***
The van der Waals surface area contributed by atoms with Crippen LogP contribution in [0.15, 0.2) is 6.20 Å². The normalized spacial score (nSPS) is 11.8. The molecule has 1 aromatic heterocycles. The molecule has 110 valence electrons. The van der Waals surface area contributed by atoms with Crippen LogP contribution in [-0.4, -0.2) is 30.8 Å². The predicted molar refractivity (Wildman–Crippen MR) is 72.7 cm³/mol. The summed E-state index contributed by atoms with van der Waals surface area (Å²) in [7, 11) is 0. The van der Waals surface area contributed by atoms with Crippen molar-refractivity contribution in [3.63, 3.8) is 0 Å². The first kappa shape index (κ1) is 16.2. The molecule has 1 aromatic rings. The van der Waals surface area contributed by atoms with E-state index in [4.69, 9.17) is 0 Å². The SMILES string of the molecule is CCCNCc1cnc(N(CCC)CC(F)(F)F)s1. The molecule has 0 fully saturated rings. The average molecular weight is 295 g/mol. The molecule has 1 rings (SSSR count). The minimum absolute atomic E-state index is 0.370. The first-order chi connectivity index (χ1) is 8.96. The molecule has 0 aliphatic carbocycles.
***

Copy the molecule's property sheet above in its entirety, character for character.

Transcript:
The van der Waals surface area contributed by atoms with Crippen LogP contribution in [0.15, 0.2) is 6.20 Å². The normalized spacial score (nSPS) is 11.8. The molecule has 1 aromatic heterocycles. The molecule has 110 valence electrons. The van der Waals surface area contributed by atoms with Crippen LogP contribution in [-0.4, -0.2) is 30.8 Å². The predicted molar refractivity (Wildman–Crippen MR) is 72.7 cm³/mol. The summed E-state index contributed by atoms with van der Waals surface area (Å²) in [7, 11) is 0. The van der Waals surface area contributed by atoms with Crippen molar-refractivity contribution in [3.63, 3.8) is 0 Å². The first kappa shape index (κ1) is 16.2. The molecule has 1 aromatic rings. The van der Waals surface area contributed by atoms with E-state index in [4.69, 9.17) is 0 Å². The SMILES string of the molecule is CCCNCc1cnc(N(CCC)CC(F)(F)F)s1. The molecule has 0 fully saturated rings. The average molecular weight is 295 g/mol. The molecule has 1 rings (SSSR count). The minimum absolute atomic E-state index is 0.370. The first-order chi connectivity index (χ1) is 8.96. The molecule has 0 aliphatic carbocycles.